Joshilyn Jackson can do no wrong in my eyes; in fact she’s one of my favorite modern Southern writers. Being a Southern myself, her characters always feel like neighbors I bump into at the Piggly Wiggly.
In this latest novel, you’ll find all the familiar themes present in her former novels such as lost innocence, secrets, child-molestation, dead bodies, drug use, white trash-ness, family and unconditional love.
This is the story of three generations of women living in the same house:
Jenny Slocumb (aka Big) 45-year-old grandmother
Liza Slocumb (aka Liza Little) Big’s 30-year-old, ex-junkie, semi-mute, sexually generous daughter that recently just had a stroke.
Mosey Slocumb Liza’s 15-year-old daughter and the light of Big’s life.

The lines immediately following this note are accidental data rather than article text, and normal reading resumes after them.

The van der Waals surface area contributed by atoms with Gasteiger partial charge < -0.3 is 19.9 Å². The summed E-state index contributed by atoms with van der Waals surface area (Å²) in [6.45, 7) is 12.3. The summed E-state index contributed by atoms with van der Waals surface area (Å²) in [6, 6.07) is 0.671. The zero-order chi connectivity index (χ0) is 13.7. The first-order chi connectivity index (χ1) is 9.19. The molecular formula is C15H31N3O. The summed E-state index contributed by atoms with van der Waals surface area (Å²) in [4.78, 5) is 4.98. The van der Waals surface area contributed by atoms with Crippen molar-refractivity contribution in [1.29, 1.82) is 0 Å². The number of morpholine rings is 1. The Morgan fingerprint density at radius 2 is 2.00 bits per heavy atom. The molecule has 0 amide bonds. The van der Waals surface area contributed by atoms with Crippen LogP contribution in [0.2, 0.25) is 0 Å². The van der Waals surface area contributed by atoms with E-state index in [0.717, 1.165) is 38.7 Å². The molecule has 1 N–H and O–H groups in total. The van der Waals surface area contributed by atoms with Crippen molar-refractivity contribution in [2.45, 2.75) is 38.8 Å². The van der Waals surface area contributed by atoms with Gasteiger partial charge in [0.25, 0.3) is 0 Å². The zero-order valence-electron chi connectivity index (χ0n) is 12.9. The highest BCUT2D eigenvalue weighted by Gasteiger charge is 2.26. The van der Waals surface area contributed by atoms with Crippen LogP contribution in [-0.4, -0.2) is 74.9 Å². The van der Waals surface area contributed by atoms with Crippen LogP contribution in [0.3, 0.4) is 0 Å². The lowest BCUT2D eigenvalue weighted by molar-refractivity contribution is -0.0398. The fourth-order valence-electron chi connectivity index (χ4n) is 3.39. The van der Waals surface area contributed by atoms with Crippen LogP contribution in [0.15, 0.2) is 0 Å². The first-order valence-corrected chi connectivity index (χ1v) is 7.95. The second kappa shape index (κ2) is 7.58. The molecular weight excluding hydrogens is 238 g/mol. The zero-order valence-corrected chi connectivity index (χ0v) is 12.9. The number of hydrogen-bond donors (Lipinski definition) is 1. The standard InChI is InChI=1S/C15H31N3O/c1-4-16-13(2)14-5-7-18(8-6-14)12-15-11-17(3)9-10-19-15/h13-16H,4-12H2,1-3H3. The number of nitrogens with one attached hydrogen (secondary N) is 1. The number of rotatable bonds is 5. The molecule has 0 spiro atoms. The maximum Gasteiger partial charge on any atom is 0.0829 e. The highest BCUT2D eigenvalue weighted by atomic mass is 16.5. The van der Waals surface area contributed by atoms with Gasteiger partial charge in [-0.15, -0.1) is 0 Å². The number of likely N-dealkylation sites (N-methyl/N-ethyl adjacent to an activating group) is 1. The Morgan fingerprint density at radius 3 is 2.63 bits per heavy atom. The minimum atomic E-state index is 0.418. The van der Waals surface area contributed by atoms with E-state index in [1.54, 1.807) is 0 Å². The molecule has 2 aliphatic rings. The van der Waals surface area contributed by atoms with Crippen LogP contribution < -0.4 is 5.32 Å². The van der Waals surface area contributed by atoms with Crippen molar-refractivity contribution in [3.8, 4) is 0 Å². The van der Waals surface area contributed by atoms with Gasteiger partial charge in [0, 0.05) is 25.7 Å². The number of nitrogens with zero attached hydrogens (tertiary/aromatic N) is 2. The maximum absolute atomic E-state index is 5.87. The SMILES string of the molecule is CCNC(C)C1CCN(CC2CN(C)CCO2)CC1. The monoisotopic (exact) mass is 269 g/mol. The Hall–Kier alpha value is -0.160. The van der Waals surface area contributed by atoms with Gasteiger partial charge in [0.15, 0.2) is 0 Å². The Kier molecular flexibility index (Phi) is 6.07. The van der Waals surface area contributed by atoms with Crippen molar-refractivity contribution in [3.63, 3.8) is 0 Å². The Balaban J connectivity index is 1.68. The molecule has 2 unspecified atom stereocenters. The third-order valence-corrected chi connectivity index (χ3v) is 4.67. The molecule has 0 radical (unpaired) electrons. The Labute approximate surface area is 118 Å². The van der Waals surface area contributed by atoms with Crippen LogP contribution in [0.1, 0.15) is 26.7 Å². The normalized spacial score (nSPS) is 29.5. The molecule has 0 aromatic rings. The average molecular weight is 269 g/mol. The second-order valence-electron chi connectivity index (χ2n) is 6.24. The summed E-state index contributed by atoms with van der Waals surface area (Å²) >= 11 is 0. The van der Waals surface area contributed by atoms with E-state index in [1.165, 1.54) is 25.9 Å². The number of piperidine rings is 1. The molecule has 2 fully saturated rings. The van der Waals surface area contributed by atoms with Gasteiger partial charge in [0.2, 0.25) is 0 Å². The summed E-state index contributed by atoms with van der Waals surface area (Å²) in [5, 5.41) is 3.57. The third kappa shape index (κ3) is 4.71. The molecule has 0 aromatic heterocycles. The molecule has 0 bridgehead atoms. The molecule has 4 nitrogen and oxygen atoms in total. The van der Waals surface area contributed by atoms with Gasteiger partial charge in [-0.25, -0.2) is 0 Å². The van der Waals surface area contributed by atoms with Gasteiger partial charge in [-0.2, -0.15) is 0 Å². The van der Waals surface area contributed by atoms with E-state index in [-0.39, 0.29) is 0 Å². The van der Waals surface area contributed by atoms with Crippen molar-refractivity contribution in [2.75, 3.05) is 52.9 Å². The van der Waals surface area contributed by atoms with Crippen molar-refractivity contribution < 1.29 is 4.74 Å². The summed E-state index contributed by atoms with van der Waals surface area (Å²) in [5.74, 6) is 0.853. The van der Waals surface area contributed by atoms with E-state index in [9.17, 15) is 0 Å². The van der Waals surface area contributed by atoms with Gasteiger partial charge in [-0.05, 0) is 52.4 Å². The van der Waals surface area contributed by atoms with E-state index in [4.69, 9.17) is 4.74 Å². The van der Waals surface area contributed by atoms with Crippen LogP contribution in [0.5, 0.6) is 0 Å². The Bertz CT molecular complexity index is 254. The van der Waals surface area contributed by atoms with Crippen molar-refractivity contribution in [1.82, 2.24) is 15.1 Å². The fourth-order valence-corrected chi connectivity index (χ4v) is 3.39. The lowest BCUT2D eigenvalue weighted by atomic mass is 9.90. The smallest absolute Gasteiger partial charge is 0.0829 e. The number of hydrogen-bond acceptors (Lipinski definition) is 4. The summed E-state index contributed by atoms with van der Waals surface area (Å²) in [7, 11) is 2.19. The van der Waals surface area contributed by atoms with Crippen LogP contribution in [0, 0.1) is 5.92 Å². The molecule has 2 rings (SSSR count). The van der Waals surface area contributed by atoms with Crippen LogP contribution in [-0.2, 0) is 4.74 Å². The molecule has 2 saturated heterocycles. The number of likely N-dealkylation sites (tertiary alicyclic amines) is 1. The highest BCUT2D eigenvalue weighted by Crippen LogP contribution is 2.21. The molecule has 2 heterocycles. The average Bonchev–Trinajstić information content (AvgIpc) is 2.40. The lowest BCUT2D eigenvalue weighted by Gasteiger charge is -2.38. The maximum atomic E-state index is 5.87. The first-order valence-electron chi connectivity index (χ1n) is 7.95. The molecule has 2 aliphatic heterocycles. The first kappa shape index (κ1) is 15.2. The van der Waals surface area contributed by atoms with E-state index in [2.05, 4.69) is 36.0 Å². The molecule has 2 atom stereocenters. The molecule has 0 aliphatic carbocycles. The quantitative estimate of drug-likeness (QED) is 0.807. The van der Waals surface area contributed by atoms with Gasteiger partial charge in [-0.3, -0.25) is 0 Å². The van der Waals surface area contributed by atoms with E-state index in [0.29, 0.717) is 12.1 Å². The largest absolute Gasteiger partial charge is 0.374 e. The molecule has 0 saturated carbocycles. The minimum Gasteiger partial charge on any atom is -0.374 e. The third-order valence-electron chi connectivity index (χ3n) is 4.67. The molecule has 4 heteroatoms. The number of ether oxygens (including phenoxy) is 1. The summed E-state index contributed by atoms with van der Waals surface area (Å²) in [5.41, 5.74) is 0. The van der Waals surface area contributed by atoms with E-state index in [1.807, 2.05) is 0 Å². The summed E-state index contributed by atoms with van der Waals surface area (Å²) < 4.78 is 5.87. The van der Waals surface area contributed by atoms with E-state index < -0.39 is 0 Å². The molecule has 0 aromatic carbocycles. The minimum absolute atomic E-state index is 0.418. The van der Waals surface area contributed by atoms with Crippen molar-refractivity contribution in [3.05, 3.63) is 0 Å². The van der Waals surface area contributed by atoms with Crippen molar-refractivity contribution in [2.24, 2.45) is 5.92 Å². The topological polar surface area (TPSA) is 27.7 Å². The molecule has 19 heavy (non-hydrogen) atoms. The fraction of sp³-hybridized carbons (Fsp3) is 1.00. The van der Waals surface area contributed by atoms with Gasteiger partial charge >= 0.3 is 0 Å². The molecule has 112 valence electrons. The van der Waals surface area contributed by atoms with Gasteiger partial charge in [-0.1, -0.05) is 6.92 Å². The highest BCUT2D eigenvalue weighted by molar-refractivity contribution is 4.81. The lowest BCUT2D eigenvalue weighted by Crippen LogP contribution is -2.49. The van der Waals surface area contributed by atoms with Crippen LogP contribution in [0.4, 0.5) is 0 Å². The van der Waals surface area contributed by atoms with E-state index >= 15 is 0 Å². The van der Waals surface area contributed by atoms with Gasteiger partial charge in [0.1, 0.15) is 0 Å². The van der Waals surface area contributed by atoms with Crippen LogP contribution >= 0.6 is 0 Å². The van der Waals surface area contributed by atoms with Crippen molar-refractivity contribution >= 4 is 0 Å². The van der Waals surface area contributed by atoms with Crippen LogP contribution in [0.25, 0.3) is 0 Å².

When Big decides to have an old tree in the yard removed, the bones of a long-dead baby are found when the stump is finally pulled from the ground while Mosey and her friend, Roger watch on from her tree house. Big recognizes the receiving blanket wrapped around the bones and immediately puts two and two together. Afterwards, Big and Mosey both separately go on different journeys to unravel Liza and the dead baby’s secrets (which isn’t easy since Liza’s post-stroke vocabulary is four words).